Film Reviews

Echo in the Canyon

Published August 7, 2020
Jakob Dylan gets a Rickenbacker lesson from Tom Petty

It may seem a big call to suggest that one day historians will mention Laurel Canyon in the late 1960s alongside Vienna fin-de-siècle, and the Paris of the 1930s, but Graham Nash has no doubts. It’s even more startling to bracket Brian Wilson from the Beach Boys with Mozart, but Tom Petty manages this feat and keeps a straight face. He may, however, have the wrong composer. By his own admission, Wilson’s chief inspiration for California Girls was Johann Sebastian Bach.

By the end of this documentary, or after about 15 minutes, you’ll be ready to believe all the hyperbole. Andrew Salter’s Echo in the Canyon is an affectionate portrait of one of the most fertile moments in the history of popular music. The film is built around a tribute concert organised by Jakob Dylan, son of the recipient of the 2016 Nobel Prize for Literature. Dylan is joined on stage by a range of contemporary artistes, including Beck, Regina Spektor, Fiona Apple, Jade Castrinos and Cat Power.

Excerpts from the live concert are mingled with rehearsals, discussions among performers, archival footage and – best of all – interviews with the musos who wrote and performed the original versions of the songs. Foremost among them: David Crosby, Stephen Stills, Graham Nash (but not Neil Young); Michelle Phillips from The Mamas & The Papas, Roger McGuinn and Brian Wilson. Testifying as eye-witnesses are Ringo Starr, Eric Clapton, Jackson Browne, and the late Tom Petty.

For second-generation rock royalty, Jakob Dylan comes across as a remarkably unassuming character. Even though he gets to sing on most of the cover versions he seems modest to the point of introversion. Or perhaps that’s just the impression one gets from his lean, soulful, slightly morose appearance. As a performer, Dylan junior has at least one popular anthem to his name, the song, One Headlight, recorded with his band, the Wallflowers, in 1997.

Dylan was born in 1969, when much of the music featured in this documentary was being written and recorded. In that same year, French director, Jacques Demy, made Model Shop, his most obscure, and arguably, most underrated film. As I’ve never seen this movie I can’t comment, but the documentary is interspersed with grainy clips of Gary Lockwood driving around the streets of Los Angeles in pursuit of Anouk Aimée. At a glance it looks more like something by Michelangelo Antonioni. The appeal to Dylan and his friends was the soundtrack, by an L.A. band called Spirit, which wasn’t released until 2005! Oddly, nothing by Spirit is heard in this film.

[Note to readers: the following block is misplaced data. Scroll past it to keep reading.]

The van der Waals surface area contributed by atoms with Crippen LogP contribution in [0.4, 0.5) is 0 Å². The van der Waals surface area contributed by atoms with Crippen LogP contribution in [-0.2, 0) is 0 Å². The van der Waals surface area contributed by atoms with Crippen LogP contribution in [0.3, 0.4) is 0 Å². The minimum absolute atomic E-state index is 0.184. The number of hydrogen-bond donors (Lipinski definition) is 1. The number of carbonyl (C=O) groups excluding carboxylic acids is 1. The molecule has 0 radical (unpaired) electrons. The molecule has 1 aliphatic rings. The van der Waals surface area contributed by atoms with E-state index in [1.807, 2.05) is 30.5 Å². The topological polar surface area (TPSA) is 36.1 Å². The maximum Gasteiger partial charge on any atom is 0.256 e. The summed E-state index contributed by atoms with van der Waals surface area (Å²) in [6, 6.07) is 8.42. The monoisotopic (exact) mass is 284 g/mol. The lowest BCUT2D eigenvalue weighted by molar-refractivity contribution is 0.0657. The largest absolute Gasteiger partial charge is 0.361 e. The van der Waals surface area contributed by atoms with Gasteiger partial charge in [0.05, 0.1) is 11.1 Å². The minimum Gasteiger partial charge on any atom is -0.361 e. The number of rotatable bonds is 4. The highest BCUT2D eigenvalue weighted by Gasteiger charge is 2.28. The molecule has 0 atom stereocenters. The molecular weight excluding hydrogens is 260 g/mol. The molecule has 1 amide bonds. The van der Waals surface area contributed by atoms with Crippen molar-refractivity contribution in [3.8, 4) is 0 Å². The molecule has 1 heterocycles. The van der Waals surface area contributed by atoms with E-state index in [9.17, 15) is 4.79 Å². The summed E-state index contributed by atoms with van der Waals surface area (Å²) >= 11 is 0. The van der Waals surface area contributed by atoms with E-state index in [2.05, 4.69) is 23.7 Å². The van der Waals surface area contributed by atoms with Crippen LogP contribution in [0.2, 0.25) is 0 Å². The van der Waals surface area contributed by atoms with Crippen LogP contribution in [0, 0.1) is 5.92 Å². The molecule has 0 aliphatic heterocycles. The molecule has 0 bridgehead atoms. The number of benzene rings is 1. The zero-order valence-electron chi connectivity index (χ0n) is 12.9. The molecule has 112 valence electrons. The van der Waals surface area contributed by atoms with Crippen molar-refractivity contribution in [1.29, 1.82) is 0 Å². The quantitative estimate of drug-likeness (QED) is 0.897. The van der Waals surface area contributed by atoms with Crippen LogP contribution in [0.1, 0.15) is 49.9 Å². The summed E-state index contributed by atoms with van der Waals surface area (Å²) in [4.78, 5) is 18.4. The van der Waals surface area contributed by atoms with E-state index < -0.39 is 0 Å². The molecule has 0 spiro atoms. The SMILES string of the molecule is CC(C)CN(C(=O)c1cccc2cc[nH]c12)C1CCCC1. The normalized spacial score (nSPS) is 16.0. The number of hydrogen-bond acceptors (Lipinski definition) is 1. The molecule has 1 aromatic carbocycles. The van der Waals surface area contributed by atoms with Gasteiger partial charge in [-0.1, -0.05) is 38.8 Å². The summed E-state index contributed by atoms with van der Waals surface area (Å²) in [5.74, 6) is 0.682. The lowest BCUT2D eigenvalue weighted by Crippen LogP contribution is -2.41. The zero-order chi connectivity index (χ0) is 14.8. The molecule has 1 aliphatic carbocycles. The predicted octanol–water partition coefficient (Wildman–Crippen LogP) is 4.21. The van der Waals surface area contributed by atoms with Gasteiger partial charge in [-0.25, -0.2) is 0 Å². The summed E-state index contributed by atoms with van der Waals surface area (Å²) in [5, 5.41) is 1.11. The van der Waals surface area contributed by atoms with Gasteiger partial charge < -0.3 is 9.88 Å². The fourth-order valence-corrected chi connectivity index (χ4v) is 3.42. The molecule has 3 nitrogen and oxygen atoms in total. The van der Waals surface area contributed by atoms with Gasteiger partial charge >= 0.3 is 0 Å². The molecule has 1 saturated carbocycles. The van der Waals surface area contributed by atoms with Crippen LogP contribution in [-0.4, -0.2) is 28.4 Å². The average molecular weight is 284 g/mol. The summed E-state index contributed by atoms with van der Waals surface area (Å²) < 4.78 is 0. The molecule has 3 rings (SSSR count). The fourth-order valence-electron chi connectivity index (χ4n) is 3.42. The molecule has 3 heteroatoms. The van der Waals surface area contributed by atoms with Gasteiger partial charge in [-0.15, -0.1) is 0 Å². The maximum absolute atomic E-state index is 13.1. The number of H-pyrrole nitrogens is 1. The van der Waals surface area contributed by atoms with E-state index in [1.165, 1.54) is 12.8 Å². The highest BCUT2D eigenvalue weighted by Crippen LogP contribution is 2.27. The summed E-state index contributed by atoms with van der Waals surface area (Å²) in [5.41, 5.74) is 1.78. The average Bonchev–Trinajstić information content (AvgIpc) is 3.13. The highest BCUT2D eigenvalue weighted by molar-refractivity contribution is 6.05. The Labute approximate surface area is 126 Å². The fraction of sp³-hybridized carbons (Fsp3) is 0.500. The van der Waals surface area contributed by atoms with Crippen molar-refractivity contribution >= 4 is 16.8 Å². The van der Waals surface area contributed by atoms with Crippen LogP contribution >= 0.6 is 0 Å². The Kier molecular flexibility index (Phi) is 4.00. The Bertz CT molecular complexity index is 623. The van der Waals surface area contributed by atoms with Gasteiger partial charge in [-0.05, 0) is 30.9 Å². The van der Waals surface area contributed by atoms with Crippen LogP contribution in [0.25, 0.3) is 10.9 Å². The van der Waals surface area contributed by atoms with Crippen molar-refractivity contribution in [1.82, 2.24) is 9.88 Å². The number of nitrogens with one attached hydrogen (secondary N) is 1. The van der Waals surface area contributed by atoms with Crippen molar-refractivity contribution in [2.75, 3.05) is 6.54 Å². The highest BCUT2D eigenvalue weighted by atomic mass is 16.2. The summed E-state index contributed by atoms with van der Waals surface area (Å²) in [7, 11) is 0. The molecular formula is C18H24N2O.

The chief impression one takes away from Dylan’s encounters with the stars of the 1960s is the respect he has for the music of that era. Anecdotes about the Laurel Canyon musical scene are recounted by those who were in the bands. Michelle Phillips, the last survivor of The Mamas & The Papas, talks about the sexual tensions within the group. David Crosby reveals why he was sacked from the Byrds – “because I was an asshole”. Stephen Stills is still resentful that Neil Young timed his departure from Buffalo Springfield to coincide with an important slot on the Johnny Carson Show. George Harrison wrote Roger McGuinn a note telling him he’d borrowed the melody from The Bells of Rhymney for If I Needed Someone.

The two albums held in universal reverence by all the interviewees are the Beatles’ Sgt.Pepper’s Lonely Hearts Club Band (1967) and the Beach Boys’ Pet Sounds (1966). There was a kind of secret relationship between these bands. Brian Wilson lists the Beatles’ Rubber Soul LP (1965) as one of his greatest influences, while the Beatles – according to producer, Lou Adler – drew inspiration from Pet Sounds.

The Laurel Canyon sound evolved out of the folk music scene. Those roots are clearly discernable in the vocal harmonies of the Byrds and The Mamas & The Papas, and the jangling sound of the Rickenbacker 12-string guitar. The next phase would be a lot louder and more discordant, as groups embraced prog rock and psychedelia. The film ends with a cover of Buffalo Springfield’s Expecting to Fly, an early warning that those folky harmonies were about to depart for the cosmos. “There you stood on the edge of your feather/Expecting to fly…”

One comes away from Echo in the Canyon feeling mellow about the good ole’ days in California, but it’s only half the story. This was also the era of Jim Morrison’s extreme antics, Joan Didion’s Slouching Towards Bethlehem (1968), and Charles Manson. The Beach Boys even recorded a song by Manson, who was a protégé of band member, Dennis Wilson.

There was a dark side to the era of peace, love and understanding that never makes it into this documentary, but perhaps that aspect was adequately dealt with last year in Quentin Tarantino’s Once Upon a Time… in Hollywood. Pop music is, after all, the music of instant gratification. In two-and-a-half minutes you can squeeze a lot of feeling out of songs such as California Dreamin’ or God Only Knows. This film makes no attempt to be comprehensive, ignoring the problematic parts of the story and portraying Laurel Canyon as a little piece of musical paradise. Like all visions of paradise it’s almost certainly a myth, but the great appeal of myths is that they make reality so much more palatable.



Echo in the Canyon

Directed by Andrew Slater

Written by Eric Barrett & Andrew Slater

Starring Jakob Dylan, Tom Petty, David Crosby, Beck, Cat Power, Regina Spektor, Jade Castrinos, Roger McGuinn, Lou Adler, Michelle Phillips, Stephen Stills, Brian Wilson, Eric Clapton, Ringo Starr, Graham Nash, Jackson Browne

USA, rated MA 15+, 82 mins


 Published in the Australian Financial Review, 8 August, 2020